By Clark Fair
On April 9, just five days after celebrating Easter, members of the small procession marching up Overland Avenue in Kenai sang in Slavonic as they strode in the bright sunshine:
“Christos voskrese iz mertvikh,
Smertiyu smert poprav,
I suschim vo grobekh
Over and over they sang the words to “Christos Voskrese” (“Christ Is Risen”), as well as a selection of other songs, as they edged closer to the Kenai Visitors and Cultural Center, about a third of a mile from their point of origin, the Holy Assumption of the Virgin Mary Russian Orthodox Church on Mission Avenue.
The occasion was the official transfer of the first of the church’s icons, artwork and sacred objects to the visitors center, where they will become a part of a summer exhibit called “Sacred Space: Sacred Time,” which opens with a gala reception Friday, April 23, and will run through September while the church itself undergoes some major structural restoration.
While the remainder of the approximately 80 church objects in the exhibit traveled in the relative safety of a 15-foot U-Haul a few days later, the icons in this procession — an elaborately painted cross, a large old Gospel book and two banners (one depicting St. Nicholas, the other Christ’s resurrection) — were a part of a more formal and spiritual beginning.
For about 30 minutes before the procession began, the icons and the other objects in the church were blessed in a special ceremony called a moleben. The blessing was deemed necessary because of the rarity of allowing church items to leave the church. Many of the most important items are sacred and one of a kind; at least one of the icons dates back to the 1700s.
Resident priest, Father Thomas Andrew, and retired priest, Father Macarius Targonsky, along with lay readers Mike McBride, Rebecca Anderson and Marion Yapunich, performed the moleben before a small gathering inside the church.
Then McBride hoisted the cross onto his left shoulder while Dennis Shangin held the Gospel facing outward against his chest, and Ben Jackinsky and Ernie Jordan lifted the banners to about head level. Followed closely by the two priests, the four men led the way out the front door of the church and onto the narrow backstreets of Old Town Kenai.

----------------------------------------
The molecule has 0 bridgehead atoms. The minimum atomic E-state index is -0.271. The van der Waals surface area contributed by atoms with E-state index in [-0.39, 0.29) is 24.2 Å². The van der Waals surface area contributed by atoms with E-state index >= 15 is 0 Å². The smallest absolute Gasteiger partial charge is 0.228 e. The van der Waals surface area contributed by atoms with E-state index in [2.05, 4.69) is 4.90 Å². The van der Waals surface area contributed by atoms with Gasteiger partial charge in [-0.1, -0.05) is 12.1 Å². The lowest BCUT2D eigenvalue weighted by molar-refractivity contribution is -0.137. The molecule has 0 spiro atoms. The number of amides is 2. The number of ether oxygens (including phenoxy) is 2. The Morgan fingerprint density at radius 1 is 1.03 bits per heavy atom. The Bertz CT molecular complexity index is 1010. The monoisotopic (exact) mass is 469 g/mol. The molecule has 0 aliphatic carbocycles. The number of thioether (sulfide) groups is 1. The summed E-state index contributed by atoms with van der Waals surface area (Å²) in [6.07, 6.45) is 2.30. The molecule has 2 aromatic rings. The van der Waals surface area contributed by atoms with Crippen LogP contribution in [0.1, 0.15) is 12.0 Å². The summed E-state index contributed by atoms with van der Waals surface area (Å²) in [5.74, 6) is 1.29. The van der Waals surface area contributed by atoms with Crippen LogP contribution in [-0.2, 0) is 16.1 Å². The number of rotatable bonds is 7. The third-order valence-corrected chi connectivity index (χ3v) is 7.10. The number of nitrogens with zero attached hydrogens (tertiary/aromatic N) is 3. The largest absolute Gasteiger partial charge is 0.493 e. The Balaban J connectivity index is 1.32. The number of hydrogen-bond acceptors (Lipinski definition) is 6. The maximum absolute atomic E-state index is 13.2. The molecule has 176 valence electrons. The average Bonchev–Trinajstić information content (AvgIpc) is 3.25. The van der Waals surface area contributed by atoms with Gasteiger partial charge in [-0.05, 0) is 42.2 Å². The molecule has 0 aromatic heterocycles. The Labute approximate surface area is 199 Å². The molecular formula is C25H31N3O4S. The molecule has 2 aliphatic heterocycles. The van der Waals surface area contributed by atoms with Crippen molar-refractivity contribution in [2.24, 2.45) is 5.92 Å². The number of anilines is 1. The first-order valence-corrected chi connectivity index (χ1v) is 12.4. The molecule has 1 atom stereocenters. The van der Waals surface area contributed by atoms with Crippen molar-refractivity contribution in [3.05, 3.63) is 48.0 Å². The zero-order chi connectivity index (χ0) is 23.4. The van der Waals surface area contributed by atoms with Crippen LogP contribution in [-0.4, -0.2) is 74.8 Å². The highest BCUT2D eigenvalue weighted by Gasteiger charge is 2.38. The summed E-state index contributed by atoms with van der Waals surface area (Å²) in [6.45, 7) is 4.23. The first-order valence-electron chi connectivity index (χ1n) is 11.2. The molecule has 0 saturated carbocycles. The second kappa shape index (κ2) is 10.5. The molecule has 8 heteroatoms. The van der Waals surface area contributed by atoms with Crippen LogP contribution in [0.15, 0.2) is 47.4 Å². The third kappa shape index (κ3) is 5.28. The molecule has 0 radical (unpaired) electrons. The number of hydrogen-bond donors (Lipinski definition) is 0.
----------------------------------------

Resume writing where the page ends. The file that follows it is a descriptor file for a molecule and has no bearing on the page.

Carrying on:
When the group reached the visitors center, the march continued inside to the exhibit room, where Father Thomas blessed the space with several sprays of holy water from his hand-held aspergillum, and then thanked those assembled for their participation.
Then, a few days later, the real work began.
On Monday, April 12, a different kind of crowd gathered in the church. Assembled and industrious were Ted Gardeline and Rex Schloeman of the Anchorage Museum Exhibits Department; Holly Cusack-McVeigh, curator of exhibits and
anthropological collections, and Pete Lundskow, collections manager and curator, both of the Pratt Museum in Homer; and volunteers Sally Cassano-Archuleta and her son, Crockett Schipman.
With them was Dorothy Gray, church secretary and parishioner, and Laura Forbes, director of programs and exhibits at the visitors center. All of them were hard at work, carefully examining, cataloging and packaging church icons, artwork and other items in preparation for moving them into the center.
By the afternoon of April 13, large empty spaces loomed on walls all around the nave. By April 15, the last of the items bound for the exhibit had been transported to the exhibit room. By the week of April 19, Forbes and her assistants were busy unpacking church items and creating the displays for the exhibit itself.
Meanwhile, the church will continue as an active place of worship through May, when church officials hope that the structural repair work will begin. If all goes according to plan, another type of procession can be held in the fall to bring the church’s sacred items back home once more.